“INFJ’s (Introverted – iNtuition – Feeling – Judging): Seek meaning and connection in ideas, relationships, and material possessions. Want to understand what motivates people and are insightful about others. Conscientious and committed to their firm values. Develop a clear vision about how best to serve the common good. Organized and decisive in implementing their vision.”
What do you think? Does that personality type sum me up pretty well?
If you’re not sure, join the club.
The other possible option reads thus: “INTJ’s (Thinking vs. Feeling): Have original minds and great drive for implementing their ideas and achieving their goals. Quickly see patterns in external events and develop long-range explanatory perspectives. When committed, organize a job and carry it through. Skeptical and independent, have high standards of competence and performance – for themselves and others.”
Skeptical and independent, check. Original mind, see post on Walter Mitty. I trace patterns across stories, books, and people. And high standards of competence and performance? That’s a nice way of saying “overachieving snob.” Which, let’s be honest, is a great assessment of my more noticeable issues.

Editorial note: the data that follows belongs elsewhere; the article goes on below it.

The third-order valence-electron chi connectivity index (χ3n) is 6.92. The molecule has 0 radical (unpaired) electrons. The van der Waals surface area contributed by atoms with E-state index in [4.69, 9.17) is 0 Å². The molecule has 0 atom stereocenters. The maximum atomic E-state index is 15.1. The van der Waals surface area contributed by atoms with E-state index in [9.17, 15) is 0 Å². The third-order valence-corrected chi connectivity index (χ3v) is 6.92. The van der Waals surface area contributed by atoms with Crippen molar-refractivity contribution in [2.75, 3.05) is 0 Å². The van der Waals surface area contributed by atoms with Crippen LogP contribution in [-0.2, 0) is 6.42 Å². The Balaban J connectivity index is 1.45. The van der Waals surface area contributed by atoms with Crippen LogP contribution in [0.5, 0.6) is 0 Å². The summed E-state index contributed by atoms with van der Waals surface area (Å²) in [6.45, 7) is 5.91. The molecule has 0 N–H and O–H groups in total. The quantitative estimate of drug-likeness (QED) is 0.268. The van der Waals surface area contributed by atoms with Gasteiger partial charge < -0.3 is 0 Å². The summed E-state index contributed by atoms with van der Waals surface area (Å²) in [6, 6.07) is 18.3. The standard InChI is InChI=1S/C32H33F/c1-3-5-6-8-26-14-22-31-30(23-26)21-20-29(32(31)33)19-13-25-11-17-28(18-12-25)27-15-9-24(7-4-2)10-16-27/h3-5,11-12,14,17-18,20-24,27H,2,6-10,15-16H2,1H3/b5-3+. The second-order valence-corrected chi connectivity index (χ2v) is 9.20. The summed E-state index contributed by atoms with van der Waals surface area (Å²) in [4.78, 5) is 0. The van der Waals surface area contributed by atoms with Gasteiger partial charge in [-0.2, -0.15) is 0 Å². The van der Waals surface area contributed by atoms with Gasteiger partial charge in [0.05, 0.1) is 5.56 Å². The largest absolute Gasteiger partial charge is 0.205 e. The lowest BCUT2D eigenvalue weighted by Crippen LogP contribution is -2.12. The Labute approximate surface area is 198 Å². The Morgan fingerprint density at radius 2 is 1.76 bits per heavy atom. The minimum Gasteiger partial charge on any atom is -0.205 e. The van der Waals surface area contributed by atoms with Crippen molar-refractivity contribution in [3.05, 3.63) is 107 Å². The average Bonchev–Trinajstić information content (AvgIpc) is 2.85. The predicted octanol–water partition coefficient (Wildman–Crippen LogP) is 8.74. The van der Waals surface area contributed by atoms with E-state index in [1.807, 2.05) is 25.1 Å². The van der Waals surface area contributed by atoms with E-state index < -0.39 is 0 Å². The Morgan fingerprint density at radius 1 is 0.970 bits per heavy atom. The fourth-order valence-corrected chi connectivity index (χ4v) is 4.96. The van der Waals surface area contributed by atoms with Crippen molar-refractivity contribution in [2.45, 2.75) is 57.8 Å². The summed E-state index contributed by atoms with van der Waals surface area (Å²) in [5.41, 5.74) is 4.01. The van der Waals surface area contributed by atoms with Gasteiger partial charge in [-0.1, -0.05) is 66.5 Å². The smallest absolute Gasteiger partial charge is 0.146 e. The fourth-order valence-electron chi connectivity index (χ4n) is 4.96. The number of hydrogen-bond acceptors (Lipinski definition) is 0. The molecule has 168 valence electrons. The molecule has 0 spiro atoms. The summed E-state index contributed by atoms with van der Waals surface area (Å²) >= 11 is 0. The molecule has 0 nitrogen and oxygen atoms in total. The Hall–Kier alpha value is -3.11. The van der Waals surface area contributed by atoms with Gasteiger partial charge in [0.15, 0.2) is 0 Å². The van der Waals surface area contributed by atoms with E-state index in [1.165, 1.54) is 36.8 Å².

But then I look back at the first one. Meaning and connection, conscientious and committed. I can see that. I got a bit tripped up when it came to material possessions, and I was pondering the meaning of this in great depth as I was painting a mural on my wall. Then I stopped and realized what I was doing – physically connecting the room I live in with my ideas, relationships, and motivations. So, apparently that one fits.
And I have always wanted to understand what motivates people. (In fact, if you wanted to reply to this post with a general statement about what motivates you in life, you’d make my day.)
But if I choose the first, that makes me a Feeler, not a Thinker. That doesn’t mean I don’t think, of course. It just means that I make decisions based on my feelings and the feelings of others, rather than on rational, logical, defendable reasons. This is confusing because I pride myself on being able to reason and rationalize, helping people be efficient and make decisions on a practical level (see “overachieving snob.”)
But when I make decisions for myself, for my heart, for my own insides’ well-being and balance, I weigh my values and ideals with the effect on the people around me, and logic-be-hanged.
This makes me a Feeler. It makes me a fluffy, people-centered, gut-driven, F.
Perhaps another day I’ll tell you how this revolutionized my life. But for today I’m going to go get in touch with my feelings.
H. Willman & L. Howerth. (2013). An Informal Interpretation of Your Personality. Friendship Press, Pendleton, IN.
Myers & Briggs Foundation. (2003). The 16 MBTI Types. Retrieved September 22, 2013, from http://www.myersbriggs.org/my-mbti-personality-type/mbti-basics/the-16-mbti-types.asp#ISFJ.